Thursday, February 18, 2016

BBBC #18 and Another Ural Update

This post is part of the blogger challenge titled BBBC. Today's topic is:

18. Fruit

I have been accused of being an iFruit fanatic by others within the university IT organization and this is the type of fruit they were referring to. Back in the late 90s, the only Apple products that I used on a regular basis was a Newton 130 and a Macintosh IIci. It wasn't until OS X was introduced in 1999 that Macs started to replace Dell. I was regularly running Linux on the Dells but with OS X, I was able to run MS Office with all of the reliability and flexibility of a unix back end. I've had numerous iPods, iPhones and iPads over the years and never felt a need to try anything else. The mobile with a local Barrow phone number is a Nexus 4 running Android and it's fine but I've never felt a need to switch from iOS or OS X.

Ural Update

Jed came by this morning and in a couple of hours we completely disassembled the engine. The clutch tool was nice to have but I believe that the method of using either 2 or 3 bolts, nuts and washers would have worked fine. I used my 1/2" impact wrench to remove the flywheel bolt. We could not get it to budge with just the breaker bar. Even with the impact wrench, I needed to remove the regulator from the compressor to maximize air pressure to the wrench. Bruce's flywheel puller worked great for removing the flywheel and rear bearing retainer but it took much more effort than I would've thought.

Once the rear bearing retainer and rear main bearing were removed, I just needed to pull the crank and front bearing out. I ended up calling Mickey as it didn't seem to want to move even though I thought I was using enough force. Mickey said to put the engine on the bell housing, put a 2x4 on the end of the crank and hit it hard. We did that and it popped out after a couple of blows with a splitting maul (blunt end). The crank was removed and examined. To me, one rod bearing is shot, the main bearings don't run smoothly and the front cam bearing is noisy. But none of them exhibit any play beyond that.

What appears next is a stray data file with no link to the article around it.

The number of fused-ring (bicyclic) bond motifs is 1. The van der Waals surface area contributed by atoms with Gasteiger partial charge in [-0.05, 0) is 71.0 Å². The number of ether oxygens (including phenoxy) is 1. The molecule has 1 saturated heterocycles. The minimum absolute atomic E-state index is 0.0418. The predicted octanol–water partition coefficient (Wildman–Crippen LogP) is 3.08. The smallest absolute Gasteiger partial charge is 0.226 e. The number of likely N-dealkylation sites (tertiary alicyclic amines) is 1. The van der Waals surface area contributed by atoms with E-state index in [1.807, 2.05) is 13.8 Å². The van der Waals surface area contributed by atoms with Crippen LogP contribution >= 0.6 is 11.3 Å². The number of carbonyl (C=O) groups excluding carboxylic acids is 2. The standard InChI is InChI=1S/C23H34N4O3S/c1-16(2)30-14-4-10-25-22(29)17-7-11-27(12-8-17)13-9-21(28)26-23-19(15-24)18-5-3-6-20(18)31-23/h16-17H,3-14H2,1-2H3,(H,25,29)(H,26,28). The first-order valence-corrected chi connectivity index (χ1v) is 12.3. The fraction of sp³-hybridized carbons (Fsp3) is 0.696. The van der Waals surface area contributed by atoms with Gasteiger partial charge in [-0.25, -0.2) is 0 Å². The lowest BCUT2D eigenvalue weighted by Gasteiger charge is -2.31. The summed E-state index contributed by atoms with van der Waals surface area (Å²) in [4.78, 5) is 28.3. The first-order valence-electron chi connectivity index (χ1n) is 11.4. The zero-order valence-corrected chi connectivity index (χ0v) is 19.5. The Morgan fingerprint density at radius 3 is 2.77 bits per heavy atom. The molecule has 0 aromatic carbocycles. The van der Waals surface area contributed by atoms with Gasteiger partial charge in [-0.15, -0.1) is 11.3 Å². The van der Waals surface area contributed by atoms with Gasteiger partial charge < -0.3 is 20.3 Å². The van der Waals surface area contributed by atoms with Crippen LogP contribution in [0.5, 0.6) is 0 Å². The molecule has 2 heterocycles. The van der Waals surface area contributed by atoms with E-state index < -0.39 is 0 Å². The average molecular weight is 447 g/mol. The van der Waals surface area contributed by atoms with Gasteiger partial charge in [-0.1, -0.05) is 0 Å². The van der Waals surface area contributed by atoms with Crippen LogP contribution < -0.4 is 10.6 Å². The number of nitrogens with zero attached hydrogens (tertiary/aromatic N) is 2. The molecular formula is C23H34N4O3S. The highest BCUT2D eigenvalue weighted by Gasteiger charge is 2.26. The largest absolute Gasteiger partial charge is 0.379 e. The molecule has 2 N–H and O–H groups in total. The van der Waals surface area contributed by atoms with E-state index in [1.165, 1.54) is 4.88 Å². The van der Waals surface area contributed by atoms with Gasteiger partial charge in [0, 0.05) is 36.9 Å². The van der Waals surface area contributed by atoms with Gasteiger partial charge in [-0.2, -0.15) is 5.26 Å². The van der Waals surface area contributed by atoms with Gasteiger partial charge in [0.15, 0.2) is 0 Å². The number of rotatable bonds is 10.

Notice all of the aluminum on the right of the picture. A whole lot more that I saw in the drained oil. The source of all of the aluminum? I'm thinking that one rod bearing cage has disintegrated. I can't find any other source for all of that aluminum.

On Friday, I'll be driving down to Delta with the engine parts to get a second opinion and make up a parts list and order. Meanwhile, time to clean some of this stuff up.


redlegsrides said...

I guess I shouldn't be surprised anymore that anything involving maintenance/repair on a URAL requires hitting it with a hammer. You wrote: "Mickey said to put the engine on the bell housing, put a 2x4 on the end of the crank and hit it hard.". So, did you place the block of wood against the rear of the crank and hit that or did you put the block of wood on the front end of the crank?

RichardM said...

On the front. I actually put a deep socket into the front of the crank and hit that with the splitting maul. It's much easier to use a heavy hammer lightly than a light hammer hard.

redlegsrides said...

thanks, that makes sense now. I used a three clawed gear puller when I removed the timing gears on my '96 sportsman rig after the grenade incident....wonder if they would work for pulling the bearings off the crank.

RichardM said...

There isn't room behind the bearing for the puller. The bearing is partially recessed into the slinger.

But it doesn't matter to me as I plan on replacing both.

Conchscooter said...

Its just two bad you seem to need two wheel drive with all that snow and ice. I cannot understand how Urals can be marketed as go anywhere motorcycles with this sort of track record. My Bonneville is closing in on 90.000 miles. I did have to replace a rectifier once.

RichardM said...

I agree with you completely. The solution by some has been to replace the Ural engine with a 247 BMW engine. Though the next weakest link is the transmission and final drive. The biggest difference, IMHO, is the pressurized lubrication system. The Ural still relies on slingers to lubricate the big end of the rod bearing. BMW abandoned slingers for a high pressure oil pump in 1970 with the /5.